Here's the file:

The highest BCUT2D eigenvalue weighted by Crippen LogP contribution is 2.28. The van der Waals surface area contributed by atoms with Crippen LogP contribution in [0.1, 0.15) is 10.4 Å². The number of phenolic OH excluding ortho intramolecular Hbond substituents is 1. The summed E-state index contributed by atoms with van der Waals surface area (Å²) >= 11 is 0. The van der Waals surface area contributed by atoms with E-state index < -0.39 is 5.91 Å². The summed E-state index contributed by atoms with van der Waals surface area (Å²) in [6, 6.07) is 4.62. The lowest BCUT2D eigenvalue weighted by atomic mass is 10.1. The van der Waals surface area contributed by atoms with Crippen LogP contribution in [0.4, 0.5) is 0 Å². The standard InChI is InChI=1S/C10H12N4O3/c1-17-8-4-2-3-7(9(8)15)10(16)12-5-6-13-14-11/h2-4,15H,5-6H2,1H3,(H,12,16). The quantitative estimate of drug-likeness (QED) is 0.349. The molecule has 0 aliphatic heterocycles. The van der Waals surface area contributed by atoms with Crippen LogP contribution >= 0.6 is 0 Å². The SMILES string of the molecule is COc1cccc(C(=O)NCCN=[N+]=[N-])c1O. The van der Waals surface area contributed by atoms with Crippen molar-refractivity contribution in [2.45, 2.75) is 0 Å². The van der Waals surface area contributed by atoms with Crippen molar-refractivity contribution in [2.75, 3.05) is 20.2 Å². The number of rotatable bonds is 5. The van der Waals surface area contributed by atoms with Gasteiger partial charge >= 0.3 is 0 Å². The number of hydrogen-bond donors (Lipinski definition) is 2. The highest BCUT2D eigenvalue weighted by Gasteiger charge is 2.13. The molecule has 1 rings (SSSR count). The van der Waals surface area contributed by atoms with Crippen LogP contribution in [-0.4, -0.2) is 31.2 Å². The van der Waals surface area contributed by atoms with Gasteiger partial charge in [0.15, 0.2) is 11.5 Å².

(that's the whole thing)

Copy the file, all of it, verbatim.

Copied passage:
The highest BCUT2D eigenvalue weighted by Crippen LogP contribution is 2.28. The van der Waals surface area contributed by atoms with Crippen LogP contribution in [0.1, 0.15) is 10.4 Å². The number of phenolic OH excluding ortho intramolecular Hbond substituents is 1. The summed E-state index contributed by atoms with van der Waals surface area (Å²) >= 11 is 0. The van der Waals surface area contributed by atoms with E-state index < -0.39 is 5.91 Å². The summed E-state index contributed by atoms with van der Waals surface area (Å²) in [6, 6.07) is 4.62. The lowest BCUT2D eigenvalue weighted by atomic mass is 10.1. The van der Waals surface area contributed by atoms with Crippen LogP contribution in [0.4, 0.5) is 0 Å². The standard InChI is InChI=1S/C10H12N4O3/c1-17-8-4-2-3-7(9(8)15)10(16)12-5-6-13-14-11/h2-4,15H,5-6H2,1H3,(H,12,16). The quantitative estimate of drug-likeness (QED) is 0.349. The molecule has 0 aliphatic heterocycles. The van der Waals surface area contributed by atoms with Crippen LogP contribution >= 0.6 is 0 Å². The SMILES string of the molecule is COc1cccc(C(=O)NCCN=[N+]=[N-])c1O. The van der Waals surface area contributed by atoms with Crippen molar-refractivity contribution in [2.45, 2.75) is 0 Å². The van der Waals surface area contributed by atoms with Crippen molar-refractivity contribution in [2.75, 3.05) is 20.2 Å². The number of rotatable bonds is 5. The van der Waals surface area contributed by atoms with Gasteiger partial charge >= 0.3 is 0 Å². The number of hydrogen-bond donors (Lipinski definition) is 2. The highest BCUT2D eigenvalue weighted by Gasteiger charge is 2.13. The molecule has 1 rings (SSSR count). The van der Waals surface area contributed by atoms with Crippen LogP contribution in [-0.4, -0.2) is 31.2 Å². The van der Waals surface area contributed by atoms with Gasteiger partial charge in [0.15, 0.2) is 11.5 Å².